This revelation exists in the image of the self-revelation that occurs in divine life, in the depths of the Holy Trinity.
The true mystical revelation of God occurs not in the night of extinguished consciousness, but in the midday light of consciousness. The path here is not discursive, however, but intuitive, not the path of the Logos, but that of the Holy Spirit.*)
are two paths of revelation, two wings carrying man into a domain that is unknown, to be sure, but that reveals itself to knowledge. And this revelation exists in the image of the self-revelation that occurs in divine life, in the depths of the Holy Trinity, which, in itself, is eternal self-revelation, not immobile, lifeless knowledge, but hypostatic and living self-positing. Here, a distinction is thus made between that which is revealed and that which reveals, between the Subject of the Revelation and the Revelation itself, with all this, of course, taking place in hypostatic being. The hypostasis that is revealed, the Principle, from which the Son is born and the Holy Spirit proceeds, is the Father, whereas the hypostases that reveal the Father in divine life and wisdom, in the Divine Sophia, are the Son and the Holy Spirit.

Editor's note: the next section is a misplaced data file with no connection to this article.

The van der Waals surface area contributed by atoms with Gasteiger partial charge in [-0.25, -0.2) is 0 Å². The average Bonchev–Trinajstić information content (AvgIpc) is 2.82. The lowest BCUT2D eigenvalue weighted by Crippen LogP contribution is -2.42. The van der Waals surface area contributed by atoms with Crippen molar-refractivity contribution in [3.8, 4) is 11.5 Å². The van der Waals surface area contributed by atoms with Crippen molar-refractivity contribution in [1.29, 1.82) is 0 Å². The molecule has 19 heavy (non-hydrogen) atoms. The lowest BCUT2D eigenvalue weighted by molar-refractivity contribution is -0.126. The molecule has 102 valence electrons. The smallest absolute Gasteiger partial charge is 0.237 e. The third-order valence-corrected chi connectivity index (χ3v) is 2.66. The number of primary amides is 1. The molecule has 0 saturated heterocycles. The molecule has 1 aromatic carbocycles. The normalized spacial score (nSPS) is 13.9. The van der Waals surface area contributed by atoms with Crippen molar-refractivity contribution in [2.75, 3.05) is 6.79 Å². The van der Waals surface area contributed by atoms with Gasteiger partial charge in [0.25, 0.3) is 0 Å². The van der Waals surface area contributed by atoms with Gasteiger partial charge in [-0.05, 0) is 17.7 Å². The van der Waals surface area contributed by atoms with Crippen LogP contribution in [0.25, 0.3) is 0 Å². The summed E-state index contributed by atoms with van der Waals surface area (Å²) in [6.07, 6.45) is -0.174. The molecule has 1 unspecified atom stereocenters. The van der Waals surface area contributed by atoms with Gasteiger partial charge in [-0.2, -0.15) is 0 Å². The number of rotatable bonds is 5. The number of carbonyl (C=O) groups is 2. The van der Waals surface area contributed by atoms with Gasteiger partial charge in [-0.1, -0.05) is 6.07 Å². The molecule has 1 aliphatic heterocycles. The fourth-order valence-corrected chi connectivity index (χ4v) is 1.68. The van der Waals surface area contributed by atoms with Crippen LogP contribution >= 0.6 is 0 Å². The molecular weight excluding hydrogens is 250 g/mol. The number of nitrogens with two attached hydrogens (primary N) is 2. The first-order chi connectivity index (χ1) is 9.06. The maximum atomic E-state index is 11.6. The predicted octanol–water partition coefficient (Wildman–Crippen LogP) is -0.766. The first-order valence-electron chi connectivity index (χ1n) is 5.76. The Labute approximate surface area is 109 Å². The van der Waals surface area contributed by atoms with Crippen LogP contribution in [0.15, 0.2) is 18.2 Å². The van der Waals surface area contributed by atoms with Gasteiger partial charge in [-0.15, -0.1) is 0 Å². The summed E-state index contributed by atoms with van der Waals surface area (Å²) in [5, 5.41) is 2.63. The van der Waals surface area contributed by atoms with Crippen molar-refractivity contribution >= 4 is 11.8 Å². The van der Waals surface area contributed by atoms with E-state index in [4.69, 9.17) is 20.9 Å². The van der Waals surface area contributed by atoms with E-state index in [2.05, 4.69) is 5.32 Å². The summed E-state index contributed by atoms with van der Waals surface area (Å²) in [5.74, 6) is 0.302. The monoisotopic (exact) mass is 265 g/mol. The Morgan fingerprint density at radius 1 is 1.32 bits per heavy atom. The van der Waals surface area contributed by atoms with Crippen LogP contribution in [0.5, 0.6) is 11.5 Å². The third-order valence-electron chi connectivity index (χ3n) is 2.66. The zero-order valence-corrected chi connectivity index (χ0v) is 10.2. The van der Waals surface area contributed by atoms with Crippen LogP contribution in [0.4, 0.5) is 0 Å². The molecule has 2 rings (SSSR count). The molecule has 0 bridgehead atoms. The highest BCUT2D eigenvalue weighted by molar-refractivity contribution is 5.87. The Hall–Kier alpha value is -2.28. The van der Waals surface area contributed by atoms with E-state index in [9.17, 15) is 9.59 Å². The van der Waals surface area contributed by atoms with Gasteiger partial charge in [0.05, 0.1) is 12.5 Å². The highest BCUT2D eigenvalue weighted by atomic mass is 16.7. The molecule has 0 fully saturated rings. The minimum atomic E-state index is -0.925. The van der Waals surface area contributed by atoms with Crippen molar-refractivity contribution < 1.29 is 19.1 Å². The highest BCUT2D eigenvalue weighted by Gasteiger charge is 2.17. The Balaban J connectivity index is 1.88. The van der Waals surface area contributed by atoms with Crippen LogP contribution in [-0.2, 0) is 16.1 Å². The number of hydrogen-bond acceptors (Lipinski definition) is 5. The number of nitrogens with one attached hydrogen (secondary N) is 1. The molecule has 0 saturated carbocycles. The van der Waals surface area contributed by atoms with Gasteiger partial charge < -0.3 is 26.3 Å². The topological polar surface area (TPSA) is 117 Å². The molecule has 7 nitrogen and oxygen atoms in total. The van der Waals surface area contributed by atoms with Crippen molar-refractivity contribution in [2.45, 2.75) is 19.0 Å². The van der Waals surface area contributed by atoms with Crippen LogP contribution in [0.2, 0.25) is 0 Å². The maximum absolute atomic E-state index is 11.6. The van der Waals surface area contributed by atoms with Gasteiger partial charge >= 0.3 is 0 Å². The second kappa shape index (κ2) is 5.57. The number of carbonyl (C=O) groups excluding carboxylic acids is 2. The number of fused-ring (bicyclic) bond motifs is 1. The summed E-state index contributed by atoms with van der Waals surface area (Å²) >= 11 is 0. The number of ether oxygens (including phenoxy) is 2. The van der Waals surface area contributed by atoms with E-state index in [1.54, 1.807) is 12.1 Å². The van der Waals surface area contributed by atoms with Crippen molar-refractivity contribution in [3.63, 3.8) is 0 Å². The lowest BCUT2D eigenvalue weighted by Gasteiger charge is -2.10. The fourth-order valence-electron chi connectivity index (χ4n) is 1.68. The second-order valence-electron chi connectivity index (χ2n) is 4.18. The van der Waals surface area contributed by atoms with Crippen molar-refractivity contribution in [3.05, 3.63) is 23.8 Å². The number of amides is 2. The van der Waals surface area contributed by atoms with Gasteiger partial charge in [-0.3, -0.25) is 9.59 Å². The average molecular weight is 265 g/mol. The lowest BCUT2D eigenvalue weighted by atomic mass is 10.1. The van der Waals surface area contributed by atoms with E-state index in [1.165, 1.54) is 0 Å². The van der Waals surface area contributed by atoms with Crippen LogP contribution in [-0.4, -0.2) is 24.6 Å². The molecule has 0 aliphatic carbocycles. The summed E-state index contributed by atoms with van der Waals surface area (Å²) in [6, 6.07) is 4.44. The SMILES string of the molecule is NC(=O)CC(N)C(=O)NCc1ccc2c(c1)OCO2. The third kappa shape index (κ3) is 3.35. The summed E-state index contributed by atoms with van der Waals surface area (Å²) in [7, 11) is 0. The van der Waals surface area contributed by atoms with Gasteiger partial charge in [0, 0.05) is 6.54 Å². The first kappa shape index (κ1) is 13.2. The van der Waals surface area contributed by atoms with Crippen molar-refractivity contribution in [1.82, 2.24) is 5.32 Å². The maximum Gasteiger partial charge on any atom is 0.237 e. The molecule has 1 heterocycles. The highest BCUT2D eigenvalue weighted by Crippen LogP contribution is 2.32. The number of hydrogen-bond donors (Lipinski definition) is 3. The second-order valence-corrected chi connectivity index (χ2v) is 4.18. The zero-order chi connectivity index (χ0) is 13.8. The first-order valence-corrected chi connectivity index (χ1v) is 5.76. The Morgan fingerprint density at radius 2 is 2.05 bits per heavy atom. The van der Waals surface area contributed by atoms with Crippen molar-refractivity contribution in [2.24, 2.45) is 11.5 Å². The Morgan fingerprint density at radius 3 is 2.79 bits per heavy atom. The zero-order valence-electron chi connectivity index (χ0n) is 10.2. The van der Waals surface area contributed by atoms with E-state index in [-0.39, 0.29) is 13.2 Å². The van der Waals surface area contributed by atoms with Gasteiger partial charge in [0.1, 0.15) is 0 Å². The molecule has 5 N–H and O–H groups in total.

In this respect we are guided by the account of a mystical experience where the ineffability of the revelation is accompanied by personal consciousness:
"I knew a man in Christ above fourteen yars ago, (whether in the body, I cannot tell;
or whether out of the body, I cannot tell: God knoweth;)
such an one caught up to the third heaven. And I knew such a man, (whether in the body, or out of the body, I cannot tell: God knoweth;)
how that he was caught up into paradise, and heard unspeakable words, which it is not lawful for a man to utter"
(2 Cor. 12:2-4).